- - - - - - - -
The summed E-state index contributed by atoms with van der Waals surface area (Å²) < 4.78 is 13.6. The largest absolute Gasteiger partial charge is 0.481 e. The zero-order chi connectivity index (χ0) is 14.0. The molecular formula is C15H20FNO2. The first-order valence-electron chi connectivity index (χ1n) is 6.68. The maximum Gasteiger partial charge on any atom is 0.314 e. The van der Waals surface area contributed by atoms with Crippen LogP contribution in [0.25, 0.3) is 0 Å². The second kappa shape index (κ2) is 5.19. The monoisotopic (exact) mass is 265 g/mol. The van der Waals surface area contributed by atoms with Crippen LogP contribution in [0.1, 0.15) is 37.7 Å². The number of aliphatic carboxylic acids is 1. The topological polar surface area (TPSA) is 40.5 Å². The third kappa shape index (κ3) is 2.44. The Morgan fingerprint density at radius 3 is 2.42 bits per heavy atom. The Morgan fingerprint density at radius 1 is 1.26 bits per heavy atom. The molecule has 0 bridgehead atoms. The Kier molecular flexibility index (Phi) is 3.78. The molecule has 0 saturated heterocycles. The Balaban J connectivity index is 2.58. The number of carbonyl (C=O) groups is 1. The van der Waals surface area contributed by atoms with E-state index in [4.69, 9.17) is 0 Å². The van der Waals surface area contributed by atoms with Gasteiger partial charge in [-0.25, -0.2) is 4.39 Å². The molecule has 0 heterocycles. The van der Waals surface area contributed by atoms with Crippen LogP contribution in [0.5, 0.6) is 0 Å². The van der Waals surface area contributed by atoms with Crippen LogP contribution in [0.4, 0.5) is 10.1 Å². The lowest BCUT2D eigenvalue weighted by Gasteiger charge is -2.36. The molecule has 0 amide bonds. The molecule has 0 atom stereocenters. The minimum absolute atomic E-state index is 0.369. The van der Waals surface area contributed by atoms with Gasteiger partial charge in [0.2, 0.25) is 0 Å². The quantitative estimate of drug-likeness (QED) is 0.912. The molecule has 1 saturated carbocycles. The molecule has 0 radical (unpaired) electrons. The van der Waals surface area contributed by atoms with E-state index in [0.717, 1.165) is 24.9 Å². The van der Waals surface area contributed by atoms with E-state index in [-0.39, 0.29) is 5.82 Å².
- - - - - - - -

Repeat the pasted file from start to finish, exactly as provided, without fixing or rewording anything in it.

The summed E-state index contributed by atoms with van der Waals surface area (Å²) < 4.78 is 13.6. The largest absolute Gasteiger partial charge is 0.481 e. The zero-order chi connectivity index (χ0) is 14.0. The molecular formula is C15H20FNO2. The first-order valence-electron chi connectivity index (χ1n) is 6.68. The maximum Gasteiger partial charge on any atom is 0.314 e. The van der Waals surface area contributed by atoms with Crippen LogP contribution in [0.25, 0.3) is 0 Å². The second kappa shape index (κ2) is 5.19. The monoisotopic (exact) mass is 265 g/mol. The van der Waals surface area contributed by atoms with Crippen LogP contribution in [0.1, 0.15) is 37.7 Å². The number of aliphatic carboxylic acids is 1. The topological polar surface area (TPSA) is 40.5 Å². The third kappa shape index (κ3) is 2.44. The Morgan fingerprint density at radius 3 is 2.42 bits per heavy atom. The Morgan fingerprint density at radius 1 is 1.26 bits per heavy atom. The molecule has 0 bridgehead atoms. The Kier molecular flexibility index (Phi) is 3.78. The molecule has 0 saturated heterocycles. The Balaban J connectivity index is 2.58. The number of carbonyl (C=O) groups is 1. The van der Waals surface area contributed by atoms with E-state index in [4.69, 9.17) is 0 Å². The van der Waals surface area contributed by atoms with Gasteiger partial charge in [-0.25, -0.2) is 4.39 Å². The molecule has 0 heterocycles. The van der Waals surface area contributed by atoms with Crippen LogP contribution in [0.5, 0.6) is 0 Å². The van der Waals surface area contributed by atoms with Crippen LogP contribution in [0.4, 0.5) is 10.1 Å². The lowest BCUT2D eigenvalue weighted by Gasteiger charge is -2.36. The molecule has 0 amide bonds. The molecule has 0 atom stereocenters. The minimum absolute atomic E-state index is 0.369. The van der Waals surface area contributed by atoms with Gasteiger partial charge in [0.2, 0.25) is 0 Å². The quantitative estimate of drug-likeness (QED) is 0.912. The molecule has 1 saturated carbocycles. The molecule has 0 radical (unpaired) electrons. The van der Waals surface area contributed by atoms with E-state index in [0.717, 1.165) is 24.9 Å². The van der Waals surface area contributed by atoms with E-state index in [-0.39, 0.29) is 5.82 Å².